If we listen and absorb these words daily, the voices from others on the outside have less of an impact. As parents, we can be God’s messengers as we speak these truths to our children regularly.

2. Teach them to have the compassion of Christ for others, but also for themselves.

“For all have sinned and fall short of the glory of God” (Romans 3:23).

As the saying goes, “There was only one perfect man who ever lived, and they crucified him.”

None of us is perfect. We all fall short. We all have flaws.

When you are scrolling through Instagram or Facebook, you aren’t seeing it all. Those are not perfect lives you are seeing. Those folks have problems just like you do.

“But he said to me, “My grace is sufficient for you, for my power is made perfect in weakness.” Therefore I will boast all the more gladly of my weaknesses, so that the power of Christ may rest upon me. For the sake of Christ, then, I am content with weaknesses, insults, hardships, persecutions, and calamities. For when I am weak, then I am strong” (2 Corinthians 12: 9-11). 

We have to learn to see our weaknesses as opportunities for the grace and mercy of God to be on display. When we are weak, He is given the opportunity to show the world His strength.

Having compassion for ourselves means giving our weaknesses to God and letting Him go to work. When we see ourselves as tools ready to be used by the Master Builder, it’s easier to have compassion on others and view them in the same light.

Photo Credit: ©Unsplash/MI PHAM

3. Teach them to seek to lift up others more than they elevate themselves.

“Do nothing from selfish ambition or conceit, but in humility count others more significant than yourselves” (Philippians 2:3).

It’s pretty simple why we all exist. It’s to glorify God and to help others to glorify Him.

This verse in Philippians has always held a special place in my heart. And yet, despite my familiarity and understanding of this passage, I still find myself having to keep my motives in check.

I’ll post something online and monitor it to see how many clicks or likes it gets. And why? Is it because I truly want the content to be a benefit to others, or is it that I want to feel better about the success of my work.

Many of us battle against our own selfish motives from time to time.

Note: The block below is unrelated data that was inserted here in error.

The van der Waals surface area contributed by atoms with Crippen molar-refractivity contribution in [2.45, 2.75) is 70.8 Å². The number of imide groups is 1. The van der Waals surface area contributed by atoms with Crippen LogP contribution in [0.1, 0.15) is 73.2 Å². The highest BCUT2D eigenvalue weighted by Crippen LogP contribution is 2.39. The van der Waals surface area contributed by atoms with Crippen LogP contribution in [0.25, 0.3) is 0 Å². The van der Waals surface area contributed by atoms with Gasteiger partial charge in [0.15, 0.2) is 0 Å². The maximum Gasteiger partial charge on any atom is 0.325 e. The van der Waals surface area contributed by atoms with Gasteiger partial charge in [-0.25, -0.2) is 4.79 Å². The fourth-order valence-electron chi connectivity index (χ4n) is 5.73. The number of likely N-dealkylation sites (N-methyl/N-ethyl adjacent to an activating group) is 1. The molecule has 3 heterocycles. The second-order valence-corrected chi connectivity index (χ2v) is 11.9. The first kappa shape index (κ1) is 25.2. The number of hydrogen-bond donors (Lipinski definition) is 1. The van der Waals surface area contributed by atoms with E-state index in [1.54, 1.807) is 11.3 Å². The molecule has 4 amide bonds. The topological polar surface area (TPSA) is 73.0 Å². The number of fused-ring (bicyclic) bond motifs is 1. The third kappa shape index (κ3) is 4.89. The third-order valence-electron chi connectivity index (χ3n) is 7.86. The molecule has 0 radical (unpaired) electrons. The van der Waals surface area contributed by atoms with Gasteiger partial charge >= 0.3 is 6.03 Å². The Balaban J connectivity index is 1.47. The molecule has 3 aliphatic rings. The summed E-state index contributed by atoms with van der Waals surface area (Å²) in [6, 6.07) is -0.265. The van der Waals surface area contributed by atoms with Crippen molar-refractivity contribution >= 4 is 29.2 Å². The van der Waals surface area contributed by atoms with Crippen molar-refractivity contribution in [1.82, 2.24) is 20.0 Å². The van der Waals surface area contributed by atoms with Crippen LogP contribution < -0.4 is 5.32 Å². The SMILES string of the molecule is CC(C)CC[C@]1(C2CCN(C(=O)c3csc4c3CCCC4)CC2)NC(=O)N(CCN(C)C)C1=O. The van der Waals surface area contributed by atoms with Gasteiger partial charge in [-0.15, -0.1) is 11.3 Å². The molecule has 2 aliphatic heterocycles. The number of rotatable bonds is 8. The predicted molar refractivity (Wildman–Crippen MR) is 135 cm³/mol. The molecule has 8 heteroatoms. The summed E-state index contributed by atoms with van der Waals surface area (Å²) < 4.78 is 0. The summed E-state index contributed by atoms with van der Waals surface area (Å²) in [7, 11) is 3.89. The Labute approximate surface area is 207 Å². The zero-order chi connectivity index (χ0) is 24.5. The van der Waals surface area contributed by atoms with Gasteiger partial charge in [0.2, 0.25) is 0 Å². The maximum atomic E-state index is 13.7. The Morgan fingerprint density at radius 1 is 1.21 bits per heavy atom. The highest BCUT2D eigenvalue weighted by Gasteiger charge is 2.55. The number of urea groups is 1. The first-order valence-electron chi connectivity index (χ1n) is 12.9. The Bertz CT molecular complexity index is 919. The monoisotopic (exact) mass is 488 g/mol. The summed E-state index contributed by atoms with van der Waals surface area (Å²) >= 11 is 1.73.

The Bible teaches us to redirect our focus; to stop looking at ourselves and to look for opportunities to serve others.

We have no better example than Jesus, who stooped down to wash his disciples’ feet the night before laying down His life for us.

The best thing we can do for our children is to help them have a vision for serving other people. If you are focused on others, you don’t have time to worry about lifting up yourself.

Having an “others focus” helps our children see their peers as God sees them--individuals each with their own gifts and talents. And, we as parents can remind them that there’s no greater blessing than being a blessing to someone else.

4. Teach them to have gratitude, not an attitude.

“Give thanks in all circumstances; for this is the will of God in Christ Jesus for you” (1 Thessalonians 5:18).

One of the easiest ways to recognize your own worth is to let your heart overflow with gratitude. Most of us are blessed beyond measure.

I love the old hymn I grew up singing in church, “Count Your Blessings.” The first verse says “When upon life's billows you are tempest tossed, When you are discouraged, thinking all is lost, Count your many blessings, name them one by one, And it will surprise you what the Lord hath done.”

We seem to battle our daughter on this constantly.

Some of it is probably normal for a 10-year-old. We strive to encourage her to have a thankful heart, but she struggles with contentment from time to time.

But, while encouraging her to “count her blessings,” I often find myself convicted when I have times when I struggle with discontentment. The good news is that God promised he can give us the strength to be content (Philippians 4:11-13).

The best thing we can do to reestablish a Biblical sense of self-worth with our children (and ourselves) is to sit down and take inventory of how much God loves us and has blessed us.

It’s important to focus your child’s thoughts away from physical blessings, as much as possible. Things like food, clothing and a home are important (as easy for young minds to see), but highlighting those too frequently can tie God’s favor to our works.

Instead, encourage them to think about spiritual blessings. Through God’s love for us as individuals, He gave us Jesus. He gave us His Spirit. He gave us His Word so we can know Him. He gave us the opportunity to serve.

He gave us each gifts that we can use to make a difference. 

It’s impossible to get up from a session like that and not believe you are special in God’s eyes.

At the end of the day, the knowledge of that fact is one of the most important gifts we can give our children. 

Brent Rinehart is a public relations practitioner and freelance writer. He writes about parenting, marriage and faith at You can also follow him on Twitter.

Photo Credit: ©GettyImages/iammotos

Brent Rinehart is a public relations practitioner and freelance writer. He blogs about the amazing things parenting teaches us about life, work, faith and more at You can also follow him on Twitter at @brentrinehart